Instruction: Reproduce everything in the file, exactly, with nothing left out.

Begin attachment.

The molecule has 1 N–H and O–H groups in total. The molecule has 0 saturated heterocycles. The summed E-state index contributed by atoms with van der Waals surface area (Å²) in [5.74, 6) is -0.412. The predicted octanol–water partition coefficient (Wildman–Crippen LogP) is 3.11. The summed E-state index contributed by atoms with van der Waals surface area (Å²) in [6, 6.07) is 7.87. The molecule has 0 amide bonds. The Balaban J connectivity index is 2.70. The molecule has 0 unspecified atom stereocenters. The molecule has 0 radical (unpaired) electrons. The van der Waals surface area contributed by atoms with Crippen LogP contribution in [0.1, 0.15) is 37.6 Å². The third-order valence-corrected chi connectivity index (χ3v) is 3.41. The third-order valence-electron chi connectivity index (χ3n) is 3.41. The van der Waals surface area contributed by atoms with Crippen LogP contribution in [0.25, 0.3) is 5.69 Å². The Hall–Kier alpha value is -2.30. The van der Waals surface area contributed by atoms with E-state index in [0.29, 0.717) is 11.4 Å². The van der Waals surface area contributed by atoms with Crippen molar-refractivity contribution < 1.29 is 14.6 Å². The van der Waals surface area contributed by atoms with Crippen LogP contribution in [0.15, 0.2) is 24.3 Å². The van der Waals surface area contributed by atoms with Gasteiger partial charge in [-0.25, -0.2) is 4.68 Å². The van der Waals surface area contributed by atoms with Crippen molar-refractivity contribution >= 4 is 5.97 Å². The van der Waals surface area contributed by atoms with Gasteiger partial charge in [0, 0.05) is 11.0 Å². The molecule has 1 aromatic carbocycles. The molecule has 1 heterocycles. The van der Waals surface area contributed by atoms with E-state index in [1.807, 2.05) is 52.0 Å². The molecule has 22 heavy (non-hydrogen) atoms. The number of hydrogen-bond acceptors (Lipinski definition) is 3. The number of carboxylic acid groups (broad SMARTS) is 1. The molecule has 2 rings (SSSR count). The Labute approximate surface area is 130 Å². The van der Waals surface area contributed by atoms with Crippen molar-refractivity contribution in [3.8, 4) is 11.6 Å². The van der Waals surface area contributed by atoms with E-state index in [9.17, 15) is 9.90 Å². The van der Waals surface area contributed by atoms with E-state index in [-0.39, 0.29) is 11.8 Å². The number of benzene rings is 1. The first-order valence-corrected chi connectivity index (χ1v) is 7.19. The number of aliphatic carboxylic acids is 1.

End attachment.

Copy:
The molecule has 1 N–H and O–H groups in total. The molecule has 0 saturated heterocycles. The summed E-state index contributed by atoms with van der Waals surface area (Å²) in [5.74, 6) is -0.412. The predicted octanol–water partition coefficient (Wildman–Crippen LogP) is 3.11. The summed E-state index contributed by atoms with van der Waals surface area (Å²) in [6, 6.07) is 7.87. The molecule has 0 amide bonds. The Balaban J connectivity index is 2.70. The molecule has 0 unspecified atom stereocenters. The molecule has 0 radical (unpaired) electrons. The van der Waals surface area contributed by atoms with Crippen LogP contribution in [0.1, 0.15) is 37.6 Å². The third-order valence-corrected chi connectivity index (χ3v) is 3.41. The third-order valence-electron chi connectivity index (χ3n) is 3.41. The van der Waals surface area contributed by atoms with Crippen LogP contribution in [0.25, 0.3) is 5.69 Å². The Hall–Kier alpha value is -2.30. The van der Waals surface area contributed by atoms with E-state index in [0.29, 0.717) is 11.4 Å². The van der Waals surface area contributed by atoms with Crippen molar-refractivity contribution < 1.29 is 14.6 Å². The van der Waals surface area contributed by atoms with Crippen LogP contribution in [0.15, 0.2) is 24.3 Å². The van der Waals surface area contributed by atoms with Gasteiger partial charge in [-0.25, -0.2) is 4.68 Å². The van der Waals surface area contributed by atoms with Crippen molar-refractivity contribution >= 4 is 5.97 Å². The van der Waals surface area contributed by atoms with Gasteiger partial charge in [0, 0.05) is 11.0 Å². The molecule has 1 aromatic carbocycles. The molecule has 1 heterocycles. The van der Waals surface area contributed by atoms with E-state index in [1.807, 2.05) is 52.0 Å². The molecule has 22 heavy (non-hydrogen) atoms. The number of hydrogen-bond acceptors (Lipinski definition) is 3. The number of carboxylic acid groups (broad SMARTS) is 1. The molecule has 2 rings (SSSR count). The Labute approximate surface area is 130 Å². The van der Waals surface area contributed by atoms with Crippen molar-refractivity contribution in [3.8, 4) is 11.6 Å². The van der Waals surface area contributed by atoms with E-state index in [9.17, 15) is 9.90 Å². The van der Waals surface area contributed by atoms with E-state index in [-0.39, 0.29) is 11.8 Å². The number of benzene rings is 1. The first-order valence-corrected chi connectivity index (χ1v) is 7.19. The number of aliphatic carboxylic acids is 1.